Documenting your data thoroughly is essential to ensure that research data can be shared and reused. This section outlines several key factors for documenting your data properly. Data can be documented at the study level and at the individual data level. Study level documentation includes your research design and data collection methods while data level documentation can include labels and description of variables/codes; individual variables in a database and/or interview transcript codes. Three documentation formats are outlined below.
Very simply put, metadata is "data about your data". It is highly-structured and laid out in specific fields. Often with controlled vocabularies in each field. Three metadata levels are explored below
Minimal - Basic information to enable discovery and access. Fields such as: Creator, Title, Publisher, Dates, and License/Embargo terms.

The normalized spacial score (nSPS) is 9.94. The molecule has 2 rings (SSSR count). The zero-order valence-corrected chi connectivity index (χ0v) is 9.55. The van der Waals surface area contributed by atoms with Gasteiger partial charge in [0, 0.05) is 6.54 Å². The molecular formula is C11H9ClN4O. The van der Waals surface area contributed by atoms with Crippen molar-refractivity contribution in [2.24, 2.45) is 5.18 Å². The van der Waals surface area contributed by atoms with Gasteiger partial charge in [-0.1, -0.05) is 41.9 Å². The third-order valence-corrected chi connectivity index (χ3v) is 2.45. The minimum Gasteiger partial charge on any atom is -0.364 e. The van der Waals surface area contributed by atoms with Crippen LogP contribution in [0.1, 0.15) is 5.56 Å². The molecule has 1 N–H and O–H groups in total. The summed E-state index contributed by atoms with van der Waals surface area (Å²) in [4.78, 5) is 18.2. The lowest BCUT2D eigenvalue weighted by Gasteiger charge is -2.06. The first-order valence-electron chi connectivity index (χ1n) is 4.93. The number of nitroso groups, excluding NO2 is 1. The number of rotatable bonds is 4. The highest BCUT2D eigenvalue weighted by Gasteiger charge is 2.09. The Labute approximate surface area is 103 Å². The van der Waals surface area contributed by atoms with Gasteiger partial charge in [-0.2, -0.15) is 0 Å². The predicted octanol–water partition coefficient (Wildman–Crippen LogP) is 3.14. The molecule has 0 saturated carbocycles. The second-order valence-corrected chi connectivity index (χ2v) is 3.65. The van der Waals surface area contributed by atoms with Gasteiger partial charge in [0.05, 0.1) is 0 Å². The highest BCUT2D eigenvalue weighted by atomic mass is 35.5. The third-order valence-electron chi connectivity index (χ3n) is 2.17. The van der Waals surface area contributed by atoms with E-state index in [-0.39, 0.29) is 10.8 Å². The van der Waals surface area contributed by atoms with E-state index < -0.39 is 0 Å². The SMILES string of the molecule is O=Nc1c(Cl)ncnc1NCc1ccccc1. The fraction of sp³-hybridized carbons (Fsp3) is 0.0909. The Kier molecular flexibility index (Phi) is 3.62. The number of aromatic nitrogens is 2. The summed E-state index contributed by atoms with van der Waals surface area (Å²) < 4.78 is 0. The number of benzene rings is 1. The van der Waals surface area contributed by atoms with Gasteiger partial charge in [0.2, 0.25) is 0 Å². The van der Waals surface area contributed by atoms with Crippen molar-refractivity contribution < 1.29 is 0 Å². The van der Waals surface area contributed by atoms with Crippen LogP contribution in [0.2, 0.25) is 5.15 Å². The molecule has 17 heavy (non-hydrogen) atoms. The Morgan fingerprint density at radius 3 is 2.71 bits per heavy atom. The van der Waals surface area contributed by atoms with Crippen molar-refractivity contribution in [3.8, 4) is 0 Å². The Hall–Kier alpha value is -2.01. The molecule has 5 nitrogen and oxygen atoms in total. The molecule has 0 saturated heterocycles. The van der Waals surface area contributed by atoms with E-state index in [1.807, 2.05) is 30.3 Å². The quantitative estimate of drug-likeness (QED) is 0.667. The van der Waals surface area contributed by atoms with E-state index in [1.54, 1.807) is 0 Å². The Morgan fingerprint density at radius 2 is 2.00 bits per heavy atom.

General Contextual - Administrative in nature, for example: funding agency, and grant number. Can also be methodological, for example: project information, collection process, geographical location of data collection, and data range of data collection.
Discipline Specific - Specific machine settings to enable re-use and experimental conditions for a discipline or domain.
Data dictionaries are separate file(s) that define and explain data variables. Common information includes:
A README file is a simple text file that contains important information about your data. These files are often associated with code and increasingly used with research data. To create a README file for your data, use open software such as NotePad (Windows) or TextEdit (MacOS) as these tools allow users to write .txt files. Avoid creating README files in proprietary software formats such as .docx (Microsoft Word) and .pdf (Adobe).